In the first five chapters of Acts, we saw the establishment of the apostolic church and the beginnings of opposition to it because of its preaching of the risen Christ. Even in spite of opposition and persecution, the early church had grown exponentially, now numbering in the thousands — estimated to be around 20,000 — “now in these days when the disciples were increasing number” (Acts 6:1). In fact, this time was the greatest period of church growth in history. That growth came with an urgent need for the apostles to establish and clearly articulate both practical and spiritual priorities and to determine a biblical structure of organization that could meet the needs of even the very least and last of its church members.
In this week’s text, we start to see the missionary work of the church being to expand. The Jerusalem church was a cultural, ethnic and linguistic tapestry, and that diversity came with problems (Acts 6:1). There were two predominant languages used in the synagogues and in home gathering churches by the Jewish Christians — Hebrew and Aramaic. There was one group, however, who, not being fluent in Hebrew or Aramaic, spoke Greek. Those people were known as the Hellenistic Jews as they had lived in Greek speaking lands during the Diaspora (scattering of the Jews to countries outside of Palestine), and who, as a result, were culturally closer to the Greeks (“also included in this group were Gentiles who had become Jews by conversion”).
Criticism over the way Hellenistic widows were being cared for arose from the Greek speaking Christians. The reasons for this oversight could be speculated upon, but at its root was that, because of the rapid church growth, the church’s distribution network was being taxed beyond the capacity of the apostle to directly oversee it. This issue could have had great potential for dissension and disruption, but the apostles moved quickly to address the problem.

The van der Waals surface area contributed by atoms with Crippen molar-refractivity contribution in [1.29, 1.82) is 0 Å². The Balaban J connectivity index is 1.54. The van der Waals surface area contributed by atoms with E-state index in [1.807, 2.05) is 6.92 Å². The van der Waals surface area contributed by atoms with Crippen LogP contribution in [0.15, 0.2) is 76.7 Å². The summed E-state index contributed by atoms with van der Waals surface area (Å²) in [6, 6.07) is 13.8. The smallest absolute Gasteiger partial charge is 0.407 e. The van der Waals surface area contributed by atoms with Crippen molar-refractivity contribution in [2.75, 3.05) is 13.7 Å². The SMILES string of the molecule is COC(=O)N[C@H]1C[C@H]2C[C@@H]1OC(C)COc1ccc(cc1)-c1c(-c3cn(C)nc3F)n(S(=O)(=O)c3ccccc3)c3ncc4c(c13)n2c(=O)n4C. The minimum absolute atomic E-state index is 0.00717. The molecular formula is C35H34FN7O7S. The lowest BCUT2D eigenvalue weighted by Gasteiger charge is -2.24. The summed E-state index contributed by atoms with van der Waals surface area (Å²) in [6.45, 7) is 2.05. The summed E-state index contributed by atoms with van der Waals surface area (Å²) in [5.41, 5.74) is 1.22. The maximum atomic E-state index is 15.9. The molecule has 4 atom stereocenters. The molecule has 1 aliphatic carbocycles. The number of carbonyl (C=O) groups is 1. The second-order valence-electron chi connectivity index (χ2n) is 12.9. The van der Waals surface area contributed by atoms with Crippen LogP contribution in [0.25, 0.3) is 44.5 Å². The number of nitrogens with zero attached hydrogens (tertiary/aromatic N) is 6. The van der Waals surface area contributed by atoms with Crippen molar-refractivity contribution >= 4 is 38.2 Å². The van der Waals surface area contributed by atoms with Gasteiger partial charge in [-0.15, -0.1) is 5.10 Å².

It was a custom in Judaism to appoint a council of seven men to fulfill a task, and that was what was done in this instance. The apostles charged the body of believers to choose seven men to oversee their needs; a decision that apparently pleased both the Hebraic and Hellenistic converts (Acts 6:5).
Through prayer, spiritual discernment, and the laying on of hands (Acts 6:6) seven men of “good repute, full of the Spirit and of wisdom” were chosen for the task (Acts 6:3). These high qualifications show that neither the deacon ministry nor its recipients (the Greek speaking widows) were of insignificant value. These men became assistants to the apostles, helping with the day to day work of the church and allowing the apostles to focus on preaching the Word. They apprenticed under the authority of the apostles, learning and growing, and eventually, they began to preach and teach themselves, setting a biblical precedent of growing from deacons to elders. It was here that the office of deacon we see in I Timothy 3:8-13 had its beginnings. Being accountable first and foremost to God, deacons and elders, along with the spiritual gifts and talents they bring to their office, are God’s design to create, if you will, an organizational chart for a fully functioning Body of Christ. They are meant to support the pastors by being deeply involved in teaching, service, administration and all aspects of being church leaders.
The office of deacon in the church specifically serves a model of selfless service. The men serving in this office should be an example for us of love on display in the church, demonstrating to us how we sacrificially pour ourselves out for each other and how we stand united in Christ. This love and service should be our church’s most powerful apologetic.